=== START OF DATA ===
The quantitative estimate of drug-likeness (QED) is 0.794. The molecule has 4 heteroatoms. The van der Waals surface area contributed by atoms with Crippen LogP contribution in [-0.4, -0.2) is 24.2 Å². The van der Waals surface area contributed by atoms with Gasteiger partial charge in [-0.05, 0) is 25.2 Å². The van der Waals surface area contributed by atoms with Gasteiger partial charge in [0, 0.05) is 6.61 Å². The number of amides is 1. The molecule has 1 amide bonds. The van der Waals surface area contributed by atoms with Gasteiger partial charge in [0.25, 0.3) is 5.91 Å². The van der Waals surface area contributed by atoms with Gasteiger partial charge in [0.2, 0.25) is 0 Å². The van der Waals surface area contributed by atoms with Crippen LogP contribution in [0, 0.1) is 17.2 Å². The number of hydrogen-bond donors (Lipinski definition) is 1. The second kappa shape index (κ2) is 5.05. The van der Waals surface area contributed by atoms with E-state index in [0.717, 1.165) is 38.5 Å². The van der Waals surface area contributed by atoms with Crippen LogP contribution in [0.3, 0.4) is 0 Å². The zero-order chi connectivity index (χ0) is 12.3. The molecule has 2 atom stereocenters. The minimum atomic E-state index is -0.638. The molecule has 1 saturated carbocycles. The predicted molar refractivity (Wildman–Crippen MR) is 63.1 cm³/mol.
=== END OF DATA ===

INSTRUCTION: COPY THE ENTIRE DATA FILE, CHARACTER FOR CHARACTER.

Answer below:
The quantitative estimate of drug-likeness (QED) is 0.794. The molecule has 4 heteroatoms. The van der Waals surface area contributed by atoms with Crippen LogP contribution in [-0.4, -0.2) is 24.2 Å². The van der Waals surface area contributed by atoms with Gasteiger partial charge in [-0.05, 0) is 25.2 Å². The van der Waals surface area contributed by atoms with Gasteiger partial charge in [0, 0.05) is 6.61 Å². The number of amides is 1. The molecule has 1 amide bonds. The van der Waals surface area contributed by atoms with Gasteiger partial charge in [0.25, 0.3) is 5.91 Å². The van der Waals surface area contributed by atoms with Gasteiger partial charge in [0.2, 0.25) is 0 Å². The van der Waals surface area contributed by atoms with Crippen LogP contribution in [0, 0.1) is 17.2 Å². The number of hydrogen-bond donors (Lipinski definition) is 1. The second kappa shape index (κ2) is 5.05. The van der Waals surface area contributed by atoms with E-state index in [0.717, 1.165) is 38.5 Å². The van der Waals surface area contributed by atoms with Crippen LogP contribution in [0.3, 0.4) is 0 Å². The zero-order chi connectivity index (χ0) is 12.3. The molecule has 2 atom stereocenters. The minimum atomic E-state index is -0.638. The molecule has 1 saturated carbocycles. The predicted molar refractivity (Wildman–Crippen MR) is 63.1 cm³/mol.